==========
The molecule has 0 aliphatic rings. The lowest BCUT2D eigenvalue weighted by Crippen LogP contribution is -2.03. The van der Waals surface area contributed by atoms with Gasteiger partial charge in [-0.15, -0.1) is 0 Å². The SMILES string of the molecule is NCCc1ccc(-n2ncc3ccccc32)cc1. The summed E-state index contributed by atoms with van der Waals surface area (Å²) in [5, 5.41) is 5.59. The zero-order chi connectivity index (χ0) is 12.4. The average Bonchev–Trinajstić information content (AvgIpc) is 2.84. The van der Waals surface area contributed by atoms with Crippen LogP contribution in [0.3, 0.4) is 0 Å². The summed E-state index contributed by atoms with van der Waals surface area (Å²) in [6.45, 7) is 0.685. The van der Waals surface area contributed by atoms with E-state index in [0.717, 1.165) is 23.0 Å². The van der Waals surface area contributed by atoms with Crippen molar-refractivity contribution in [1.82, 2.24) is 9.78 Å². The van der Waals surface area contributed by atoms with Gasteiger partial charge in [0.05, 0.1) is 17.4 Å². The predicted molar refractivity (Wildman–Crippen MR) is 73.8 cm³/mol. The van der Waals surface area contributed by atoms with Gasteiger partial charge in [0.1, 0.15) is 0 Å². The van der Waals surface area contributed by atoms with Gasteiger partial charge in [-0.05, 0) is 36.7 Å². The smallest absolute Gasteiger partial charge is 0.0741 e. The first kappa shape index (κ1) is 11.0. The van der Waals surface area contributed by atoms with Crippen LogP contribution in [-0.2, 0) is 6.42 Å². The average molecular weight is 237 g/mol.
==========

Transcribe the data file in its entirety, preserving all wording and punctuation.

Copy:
The molecule has 0 aliphatic rings. The lowest BCUT2D eigenvalue weighted by Crippen LogP contribution is -2.03. The van der Waals surface area contributed by atoms with Gasteiger partial charge in [-0.15, -0.1) is 0 Å². The SMILES string of the molecule is NCCc1ccc(-n2ncc3ccccc32)cc1. The summed E-state index contributed by atoms with van der Waals surface area (Å²) in [5, 5.41) is 5.59. The zero-order chi connectivity index (χ0) is 12.4. The average Bonchev–Trinajstić information content (AvgIpc) is 2.84. The van der Waals surface area contributed by atoms with Crippen LogP contribution in [0.3, 0.4) is 0 Å². The summed E-state index contributed by atoms with van der Waals surface area (Å²) in [6.45, 7) is 0.685. The van der Waals surface area contributed by atoms with E-state index in [0.717, 1.165) is 23.0 Å². The van der Waals surface area contributed by atoms with Crippen molar-refractivity contribution in [1.82, 2.24) is 9.78 Å². The van der Waals surface area contributed by atoms with Gasteiger partial charge in [0.05, 0.1) is 17.4 Å². The predicted molar refractivity (Wildman–Crippen MR) is 73.8 cm³/mol. The van der Waals surface area contributed by atoms with Gasteiger partial charge in [0.1, 0.15) is 0 Å². The van der Waals surface area contributed by atoms with Gasteiger partial charge in [-0.05, 0) is 36.7 Å². The smallest absolute Gasteiger partial charge is 0.0741 e. The first kappa shape index (κ1) is 11.0. The van der Waals surface area contributed by atoms with Crippen LogP contribution in [-0.2, 0) is 6.42 Å². The average molecular weight is 237 g/mol.